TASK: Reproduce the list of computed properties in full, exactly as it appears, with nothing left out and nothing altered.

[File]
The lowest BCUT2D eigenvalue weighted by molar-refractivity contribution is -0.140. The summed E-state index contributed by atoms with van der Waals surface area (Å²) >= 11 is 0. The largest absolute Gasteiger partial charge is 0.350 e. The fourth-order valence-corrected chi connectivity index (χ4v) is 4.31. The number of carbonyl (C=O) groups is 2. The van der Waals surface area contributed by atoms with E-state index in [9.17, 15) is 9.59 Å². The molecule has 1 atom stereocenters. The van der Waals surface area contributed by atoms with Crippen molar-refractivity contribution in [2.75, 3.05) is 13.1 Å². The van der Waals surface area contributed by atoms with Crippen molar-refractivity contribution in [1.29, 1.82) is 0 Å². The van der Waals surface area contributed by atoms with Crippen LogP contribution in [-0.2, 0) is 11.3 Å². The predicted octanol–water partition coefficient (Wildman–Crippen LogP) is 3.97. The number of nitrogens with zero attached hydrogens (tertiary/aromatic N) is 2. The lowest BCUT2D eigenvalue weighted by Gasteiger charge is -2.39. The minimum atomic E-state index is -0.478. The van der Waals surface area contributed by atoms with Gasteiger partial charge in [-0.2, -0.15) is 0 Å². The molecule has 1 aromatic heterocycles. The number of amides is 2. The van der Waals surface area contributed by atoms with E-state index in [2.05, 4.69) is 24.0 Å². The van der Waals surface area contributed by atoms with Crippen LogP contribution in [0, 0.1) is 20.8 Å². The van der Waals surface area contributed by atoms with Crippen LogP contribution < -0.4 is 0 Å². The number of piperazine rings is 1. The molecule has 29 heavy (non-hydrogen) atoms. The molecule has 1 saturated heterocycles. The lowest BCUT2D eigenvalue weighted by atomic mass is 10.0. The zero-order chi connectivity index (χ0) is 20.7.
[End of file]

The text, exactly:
The lowest BCUT2D eigenvalue weighted by molar-refractivity contribution is -0.140. The summed E-state index contributed by atoms with van der Waals surface area (Å²) >= 11 is 0. The largest absolute Gasteiger partial charge is 0.350 e. The fourth-order valence-corrected chi connectivity index (χ4v) is 4.31. The number of carbonyl (C=O) groups is 2. The van der Waals surface area contributed by atoms with E-state index in [9.17, 15) is 9.59 Å². The molecule has 1 atom stereocenters. The van der Waals surface area contributed by atoms with Crippen molar-refractivity contribution in [2.75, 3.05) is 13.1 Å². The van der Waals surface area contributed by atoms with Crippen molar-refractivity contribution in [1.29, 1.82) is 0 Å². The van der Waals surface area contributed by atoms with Crippen LogP contribution in [-0.2, 0) is 11.3 Å². The predicted octanol–water partition coefficient (Wildman–Crippen LogP) is 3.97. The number of nitrogens with zero attached hydrogens (tertiary/aromatic N) is 2. The lowest BCUT2D eigenvalue weighted by Gasteiger charge is -2.39. The minimum atomic E-state index is -0.478. The van der Waals surface area contributed by atoms with Gasteiger partial charge in [-0.2, -0.15) is 0 Å². The molecule has 1 aromatic heterocycles. The number of amides is 2. The van der Waals surface area contributed by atoms with E-state index in [2.05, 4.69) is 24.0 Å². The van der Waals surface area contributed by atoms with Crippen LogP contribution in [0, 0.1) is 20.8 Å². The van der Waals surface area contributed by atoms with Crippen LogP contribution < -0.4 is 0 Å². The number of piperazine rings is 1. The molecule has 29 heavy (non-hydrogen) atoms. The molecule has 1 saturated heterocycles. The lowest BCUT2D eigenvalue weighted by atomic mass is 10.0. The zero-order chi connectivity index (χ0) is 20.7.